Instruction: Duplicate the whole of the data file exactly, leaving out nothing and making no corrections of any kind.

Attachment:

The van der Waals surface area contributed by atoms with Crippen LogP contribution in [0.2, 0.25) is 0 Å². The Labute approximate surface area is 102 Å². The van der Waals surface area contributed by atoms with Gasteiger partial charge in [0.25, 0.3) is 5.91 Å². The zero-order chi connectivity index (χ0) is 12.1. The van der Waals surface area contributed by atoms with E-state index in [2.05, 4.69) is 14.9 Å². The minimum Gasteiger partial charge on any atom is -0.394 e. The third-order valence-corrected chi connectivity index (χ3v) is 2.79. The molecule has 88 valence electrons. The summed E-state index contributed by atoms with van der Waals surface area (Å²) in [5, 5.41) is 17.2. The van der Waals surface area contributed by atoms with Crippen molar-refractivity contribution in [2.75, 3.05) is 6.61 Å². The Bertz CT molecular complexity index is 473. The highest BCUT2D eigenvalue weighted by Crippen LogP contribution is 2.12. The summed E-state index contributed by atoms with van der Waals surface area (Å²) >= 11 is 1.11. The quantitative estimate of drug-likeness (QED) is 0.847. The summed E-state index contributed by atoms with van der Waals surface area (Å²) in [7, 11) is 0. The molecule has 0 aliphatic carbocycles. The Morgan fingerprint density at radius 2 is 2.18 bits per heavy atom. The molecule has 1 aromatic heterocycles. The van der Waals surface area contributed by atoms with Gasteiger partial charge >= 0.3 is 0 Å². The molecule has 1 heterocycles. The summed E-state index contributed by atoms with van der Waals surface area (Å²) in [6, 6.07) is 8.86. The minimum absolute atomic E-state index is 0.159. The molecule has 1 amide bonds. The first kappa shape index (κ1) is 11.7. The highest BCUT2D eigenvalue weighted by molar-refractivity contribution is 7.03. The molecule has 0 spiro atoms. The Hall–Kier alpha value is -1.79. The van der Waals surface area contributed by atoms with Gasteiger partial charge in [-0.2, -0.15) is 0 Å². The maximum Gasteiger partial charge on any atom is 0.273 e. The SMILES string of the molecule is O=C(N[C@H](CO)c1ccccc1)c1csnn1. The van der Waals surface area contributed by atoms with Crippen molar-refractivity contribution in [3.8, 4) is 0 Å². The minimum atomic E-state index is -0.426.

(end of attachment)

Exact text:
The van der Waals surface area contributed by atoms with Crippen LogP contribution in [0.2, 0.25) is 0 Å². The Labute approximate surface area is 102 Å². The van der Waals surface area contributed by atoms with Gasteiger partial charge in [0.25, 0.3) is 5.91 Å². The zero-order chi connectivity index (χ0) is 12.1. The van der Waals surface area contributed by atoms with E-state index in [2.05, 4.69) is 14.9 Å². The minimum Gasteiger partial charge on any atom is -0.394 e. The third-order valence-corrected chi connectivity index (χ3v) is 2.79. The molecule has 88 valence electrons. The summed E-state index contributed by atoms with van der Waals surface area (Å²) in [5, 5.41) is 17.2. The van der Waals surface area contributed by atoms with Crippen molar-refractivity contribution in [2.75, 3.05) is 6.61 Å². The Bertz CT molecular complexity index is 473. The highest BCUT2D eigenvalue weighted by Crippen LogP contribution is 2.12. The summed E-state index contributed by atoms with van der Waals surface area (Å²) >= 11 is 1.11. The quantitative estimate of drug-likeness (QED) is 0.847. The summed E-state index contributed by atoms with van der Waals surface area (Å²) in [7, 11) is 0. The molecule has 0 aliphatic carbocycles. The Morgan fingerprint density at radius 2 is 2.18 bits per heavy atom. The molecule has 1 aromatic heterocycles. The van der Waals surface area contributed by atoms with Gasteiger partial charge >= 0.3 is 0 Å². The molecule has 1 heterocycles. The summed E-state index contributed by atoms with van der Waals surface area (Å²) in [6, 6.07) is 8.86. The minimum absolute atomic E-state index is 0.159. The molecule has 1 amide bonds. The first kappa shape index (κ1) is 11.7. The highest BCUT2D eigenvalue weighted by molar-refractivity contribution is 7.03. The molecule has 0 spiro atoms. The Hall–Kier alpha value is -1.79. The van der Waals surface area contributed by atoms with Gasteiger partial charge in [-0.2, -0.15) is 0 Å². The maximum Gasteiger partial charge on any atom is 0.273 e. The SMILES string of the molecule is O=C(N[C@H](CO)c1ccccc1)c1csnn1. The van der Waals surface area contributed by atoms with Crippen molar-refractivity contribution in [3.8, 4) is 0 Å². The minimum atomic E-state index is -0.426.